So you’ve gotten down a substantial email list. Congratulations. You’re one step closer to making it big. But don’t forget that this is a very crucial moment for you, you could make it or break it in an instant. The easiest and the first thing that most businesses get wrong from this point is their welcome email. They are so engrossed in getting people to subscribe to their list that they completely forget about the first impression they are going to put on their customers. That welcome email is going to set the entire tone for the kind of relationship you have with your client. It is the moment that decides if your client is going to any further emails sent by you or not.
Confirmation Emails Vs Welcome Emails
A confirmation email is a tedious message that anyone would want to just get off their back. You can not expect engagement when you’re saying things such as add us to your email safe list, welcome to our newsletter or please verify your email address, you’re not setting your brand apart. Confirmation emails are important in their regard, but with just a bit more effort you could turn them into something very engaging. That is what a welcome email is for.
Starting your email
Your email should start with a warm and welcoming note, something that feels organic and written by a human. This is why you should never follow a template for emails. It seems robotic and no one is going to have fun skimming through that. But once you sit down a spell out a humane and vibrant welcome note for your email, it could do wonders for your business. ASOS, a fashion marketing company starts their email as such:
“Oh, hey girl! Welcome to ASOS. It’s great to meet you!”
Now, this isn’t the staple opening line for every business, but it surely better than a simple “Thank you for signing up to get our emails.”
Know your customers
If you’re only sending out automated greetings to your subscribers, chances are that they are not going to be very interested in them. This is a very fast-paced age, and no one has the time for idle chit chat. You need to give your consumers a reason to keep reading. One of these reasons can be that your email contains certain special offers or content that is relevant to the consumer. Responses to such content can help you better understand your user-base, and you can tailor new and appropriate content to their needs. Cater to what your customers want and you will be able to form a more positive relationship with them.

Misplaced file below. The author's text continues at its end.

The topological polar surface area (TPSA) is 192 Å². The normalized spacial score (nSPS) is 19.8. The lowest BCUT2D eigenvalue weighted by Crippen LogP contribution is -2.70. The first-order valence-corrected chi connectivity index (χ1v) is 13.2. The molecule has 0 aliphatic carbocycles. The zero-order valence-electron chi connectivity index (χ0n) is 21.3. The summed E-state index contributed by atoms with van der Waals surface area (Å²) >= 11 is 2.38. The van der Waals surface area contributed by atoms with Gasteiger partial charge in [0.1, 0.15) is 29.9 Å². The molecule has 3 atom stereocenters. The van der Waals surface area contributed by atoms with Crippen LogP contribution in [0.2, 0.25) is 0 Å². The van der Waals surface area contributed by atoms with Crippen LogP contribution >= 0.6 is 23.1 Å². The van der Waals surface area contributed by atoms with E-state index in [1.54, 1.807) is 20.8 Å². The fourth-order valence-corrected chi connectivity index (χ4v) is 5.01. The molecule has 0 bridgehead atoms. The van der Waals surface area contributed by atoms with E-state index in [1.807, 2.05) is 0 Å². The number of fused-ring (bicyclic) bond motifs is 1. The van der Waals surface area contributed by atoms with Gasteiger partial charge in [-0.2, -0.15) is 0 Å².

Online store Michaels is a fine example. They open their welcome email with a simple thank you and end it with a free promo code for the customer to use on their first purchase.
Keep them engaged
Signing up to a website is a long and tedious process with multiple checkpoints to go through. A customer might lose track of things in this process. They would forget why they signed up to you in the first place, and they might even forget about your services. You need to keep a customer interested. Give them a reason to stick around by reinforcing the reasons why a customer signed up to you. You could in a quick and short recap section in your email. This would remind your customers of the benefits they are going to receive. WWF (World Wildlife Fund) does this by breaking down the positives and perks of signing up to them in short and easy to digest bullet points in their welcome email.
A customer is going to be clueless about what to expect from you when it comes to future emails. You get to set the expectations for them. This is what decides if a customer reads any of your future emails or notes. Your welcome email should maintain a friendly and concise tone, and let your subscribers know what they are going to receive. It could be a weekly newsletter or timings of important updates that the user has subscribed to. The updates could be about existing or future products on your site. This is going to help prevent users from receiving surprise email content in the future that could have lead to spam complaints and unsubscribes from your email list. BBC includes a quick “what to expect” section in their welcome email that speaks of a newsletter, future notifications, and other subscriptions.
Linking your content
You have a very good opportunity in your welcome email to promote your products with very indirect images or link the content on your website by making an FAQ section. This will let the users know more about your company and help them navigate through any issues they are having as well. This kind of information is essential for new users that are just learning about your services. Fun.com links its email back to its site where subscribers can easily find what they are looking for through labeled categories.
Your marketing campaign can get a significant boost with better welcome emails. They give you a chance to increase user interaction with your content, and this turns them into loyal customers. A positive relationship goes a long way in making a business flourish, and great welcome emails are the first step to that. A good welcome email would create a list of engaged customers while a poor welcome email would do the opposite. It depends on you. So make the right decision with your emails, and watch the results shine in more click-throughs and engaged users.